Baby Jesus and Lent’s Refining

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It may be Lent, but I’m thinking about the baby Jesus, thanks to a picture of a friend’s grandson, Owen, asleep in his mother’s arms. God, who arrived on earth as a baby, is inviting me to be like a baby this Lent and ponder God’s care for me.

Babies are so instantly lovable, vulnerable, trusting, and in Jesus’ case, totally not what the Jews expected in a savior. In a passage we hear on the feast of Jesus’ Presentation, Malachi writes, “But who can endure the day of his coming, and who can stand when he appears? For he is like a refiner’s fire and like fullers’ soap; he will sit as a refiner and purifier of silver, and he will purify the descendants of Levi….” (3:2–3)

I bet Malachi never expected the Refiner to show up at the temple as a baby.

God allows people to be fine-tuned throughout life, and this process also happened to Jesus. He modeled this refining every step of his young life: he was born in a stable far from home, rushed to a foreign country to avoid a treacherous king who killed babies, and then moved back to Israel, where dangers still lurked, so he was settled in Nazareth, where he was raised in a humble home.

Owen’s photo made me think that the refining to prepare us for heaven has already begun, through whatever we are going through from birth on, in our bodies, families, neighborhoods, and the global community. Like a baby, I need not fear the Savior’s arrival in the temple of my heart.

If I behaved like a baby, I’d be resting undisturbed in loving arms instead of feeling scared and maybe depressed by the broken world around me.

Oh, yes, babies cry when hungry or tired, as do I. In Lent I whine as I attempt self-refinements through fasting, prayer, almsgiving, and service. But life is refining me despite my efforts to control it. I need to rest in my Abba’s arms. God slips into my heart gently, like a darling infant a parent can’t help loving. Can I rest like a small child amid chaos? Jesus did.

I rely on God the incarnate—a baby—to accept with humility the fuller’s lye. It’s shocking. It’s mysterious. It’s unexplainable.

I look at Owen and wonder about his unpredictable future. Like every human, he will be tempered like steel.

What I endure prepares me for heaven, refining my heart to approach this world’s nightmarish realities with equanimity. Throughout Jesus’ life he witnessed the pain of struggling people. He didn’t fix everything nor leave the world in perfect condition. He accepted the metal worker’s hammer from infancy.

Malachi’s refining furnace is life’s inevitable experiences: in pains of aging, in overwhelming sorrow when a best friend dies, and in witnessing evil that we cannot overcome. The launderer’s bleach works slowly, even gently, through trials. The infant God infiltrates my heart with simplicity and courage-giving love. And Lent prepares me to receive a vulnerable God, whose immeasurable love bends over backwards to forgive, even if I fail in all my Lenten attempts to pray more, give more, fast better, and abstain better.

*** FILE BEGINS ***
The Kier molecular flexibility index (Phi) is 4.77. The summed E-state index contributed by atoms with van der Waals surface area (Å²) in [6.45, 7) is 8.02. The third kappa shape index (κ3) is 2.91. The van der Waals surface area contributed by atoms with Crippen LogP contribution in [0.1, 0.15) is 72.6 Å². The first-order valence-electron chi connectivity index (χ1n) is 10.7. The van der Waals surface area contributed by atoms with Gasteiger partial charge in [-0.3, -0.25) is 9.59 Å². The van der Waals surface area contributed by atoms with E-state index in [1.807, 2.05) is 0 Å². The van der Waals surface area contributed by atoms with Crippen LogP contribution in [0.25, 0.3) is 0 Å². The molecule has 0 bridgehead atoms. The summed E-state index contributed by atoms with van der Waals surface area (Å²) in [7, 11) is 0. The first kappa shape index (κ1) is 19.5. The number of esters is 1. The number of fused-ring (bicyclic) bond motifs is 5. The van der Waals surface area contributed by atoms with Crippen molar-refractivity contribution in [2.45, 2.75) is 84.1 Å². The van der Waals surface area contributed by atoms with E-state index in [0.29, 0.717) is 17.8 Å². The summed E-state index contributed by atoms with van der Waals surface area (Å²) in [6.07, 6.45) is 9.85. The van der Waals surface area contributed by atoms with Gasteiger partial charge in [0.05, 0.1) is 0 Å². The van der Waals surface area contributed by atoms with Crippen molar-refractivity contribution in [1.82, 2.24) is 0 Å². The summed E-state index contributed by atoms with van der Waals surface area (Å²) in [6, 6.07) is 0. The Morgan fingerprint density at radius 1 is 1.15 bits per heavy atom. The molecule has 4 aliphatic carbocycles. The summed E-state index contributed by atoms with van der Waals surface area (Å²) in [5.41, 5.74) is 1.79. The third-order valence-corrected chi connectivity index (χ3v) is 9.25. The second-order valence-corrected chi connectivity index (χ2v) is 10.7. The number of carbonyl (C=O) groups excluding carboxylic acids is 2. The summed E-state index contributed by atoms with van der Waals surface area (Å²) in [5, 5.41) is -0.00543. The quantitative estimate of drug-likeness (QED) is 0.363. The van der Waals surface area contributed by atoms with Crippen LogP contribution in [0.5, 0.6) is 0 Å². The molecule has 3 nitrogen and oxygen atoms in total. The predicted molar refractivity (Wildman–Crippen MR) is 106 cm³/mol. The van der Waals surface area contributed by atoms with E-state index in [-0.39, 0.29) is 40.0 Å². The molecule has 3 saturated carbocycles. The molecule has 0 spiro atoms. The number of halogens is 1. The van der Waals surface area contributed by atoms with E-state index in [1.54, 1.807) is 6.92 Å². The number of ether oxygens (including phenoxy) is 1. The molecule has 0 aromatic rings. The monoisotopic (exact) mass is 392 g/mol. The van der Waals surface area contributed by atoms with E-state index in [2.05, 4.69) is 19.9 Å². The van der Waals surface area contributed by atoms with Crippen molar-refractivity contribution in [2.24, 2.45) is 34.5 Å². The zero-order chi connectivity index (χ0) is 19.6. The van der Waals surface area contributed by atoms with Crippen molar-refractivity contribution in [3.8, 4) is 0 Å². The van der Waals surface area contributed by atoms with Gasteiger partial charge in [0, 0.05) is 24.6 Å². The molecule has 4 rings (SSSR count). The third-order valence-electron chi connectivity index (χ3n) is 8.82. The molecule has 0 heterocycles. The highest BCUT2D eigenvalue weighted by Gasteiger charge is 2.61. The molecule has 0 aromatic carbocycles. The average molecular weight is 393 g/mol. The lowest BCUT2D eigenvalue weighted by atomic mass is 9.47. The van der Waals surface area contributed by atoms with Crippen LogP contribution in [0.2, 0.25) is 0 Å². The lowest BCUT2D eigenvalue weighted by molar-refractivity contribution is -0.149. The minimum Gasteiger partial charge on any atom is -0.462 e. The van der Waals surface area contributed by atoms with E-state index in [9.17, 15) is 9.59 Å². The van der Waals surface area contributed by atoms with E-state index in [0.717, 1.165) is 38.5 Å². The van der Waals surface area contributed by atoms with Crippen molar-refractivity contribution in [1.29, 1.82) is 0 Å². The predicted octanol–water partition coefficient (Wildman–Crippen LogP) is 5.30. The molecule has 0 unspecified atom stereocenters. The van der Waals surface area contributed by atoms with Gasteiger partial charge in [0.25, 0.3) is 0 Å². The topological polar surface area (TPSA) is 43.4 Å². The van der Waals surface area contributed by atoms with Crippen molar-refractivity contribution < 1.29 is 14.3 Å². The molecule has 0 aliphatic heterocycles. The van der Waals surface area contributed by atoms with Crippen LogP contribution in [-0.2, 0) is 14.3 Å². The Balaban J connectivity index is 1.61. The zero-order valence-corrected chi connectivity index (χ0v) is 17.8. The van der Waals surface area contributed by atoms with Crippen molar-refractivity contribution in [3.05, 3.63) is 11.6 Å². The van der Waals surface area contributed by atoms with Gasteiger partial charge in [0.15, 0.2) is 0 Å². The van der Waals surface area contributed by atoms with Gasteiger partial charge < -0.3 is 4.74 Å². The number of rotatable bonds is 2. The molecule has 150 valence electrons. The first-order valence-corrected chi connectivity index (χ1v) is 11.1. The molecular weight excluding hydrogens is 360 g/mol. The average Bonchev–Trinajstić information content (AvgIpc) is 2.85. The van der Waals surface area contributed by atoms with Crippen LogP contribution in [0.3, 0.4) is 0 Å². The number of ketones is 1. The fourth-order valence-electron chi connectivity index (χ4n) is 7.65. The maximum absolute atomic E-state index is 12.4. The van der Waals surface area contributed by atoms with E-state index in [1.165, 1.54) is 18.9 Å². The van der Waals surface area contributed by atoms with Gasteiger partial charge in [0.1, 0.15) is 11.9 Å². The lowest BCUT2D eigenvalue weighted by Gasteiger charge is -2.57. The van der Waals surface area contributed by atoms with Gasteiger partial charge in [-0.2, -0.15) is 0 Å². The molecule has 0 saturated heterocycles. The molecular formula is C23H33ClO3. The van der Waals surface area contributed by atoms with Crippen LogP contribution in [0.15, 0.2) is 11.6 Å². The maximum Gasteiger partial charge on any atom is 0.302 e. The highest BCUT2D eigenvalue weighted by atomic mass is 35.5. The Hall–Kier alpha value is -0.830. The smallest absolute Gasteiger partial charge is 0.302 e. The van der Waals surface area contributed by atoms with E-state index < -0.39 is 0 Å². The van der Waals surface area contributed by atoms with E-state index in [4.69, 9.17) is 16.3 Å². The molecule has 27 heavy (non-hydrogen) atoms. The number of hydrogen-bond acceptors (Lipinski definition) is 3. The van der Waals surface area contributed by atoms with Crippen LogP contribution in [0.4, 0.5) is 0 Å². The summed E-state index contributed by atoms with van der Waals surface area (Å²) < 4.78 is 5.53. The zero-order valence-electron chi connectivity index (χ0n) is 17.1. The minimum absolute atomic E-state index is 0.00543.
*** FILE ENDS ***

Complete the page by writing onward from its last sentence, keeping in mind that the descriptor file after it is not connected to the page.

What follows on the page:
And this consoles me.

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Loretta Pehanich
Loretta Pehanich is a Catholic freelance writer and the author of 2022: A Book of Grace-Filled Days, Women in Conversation: Stand Up!, and Fleeting Moments: Praying When You Are Too Busy. A spiritual director since 2012, Loretta is trained in giving the Spiritual Exercises of St. Ignatius. Her involvement in ministry and parish life includes 20 years in small faith-sharing groups and Christian Life Community. Loretta gives retreats and presentations on prayer and women’s spirituality and is commissioned as an extraordinary minister of the Eucharist. She and her husband Steve have four children and 10 grandchildren.

8 COMMENTS

  1. I agree wholeheartedly with what you wrote and everyone’s response to it. We should be more like a baby resting in God’s arms and not worrying about everything. Rosemarie Roth

  2. Loretta, this is just what I needed. I’m finding keeping up with my Lenten intentions difficult as there are many things I am struggling with. Thank you for suggesting “to be like a baby this Lent and ponder God’s care for me”, to simply rest in His presence and let Him hold me. Thank you and God bless you in your own journey through Lent and Easter.

  3. Thank you Loretta for deepening my faith with this insightful reflection. The phrase that struck a cord with me is “God allows people to be fine-tuned throughout life, and this process also happened to Jesus” brought me some consolation, because I’m always asking myself: am I doing enough??? Thank you for speaking to my heart today. Blessings!

  4. Thank you for this excellent devotional. Your words echo truth about today’s struggles enlightened by the scripture passage you chose. God bless you as you write from your heart, guided by the Holy Spirit.

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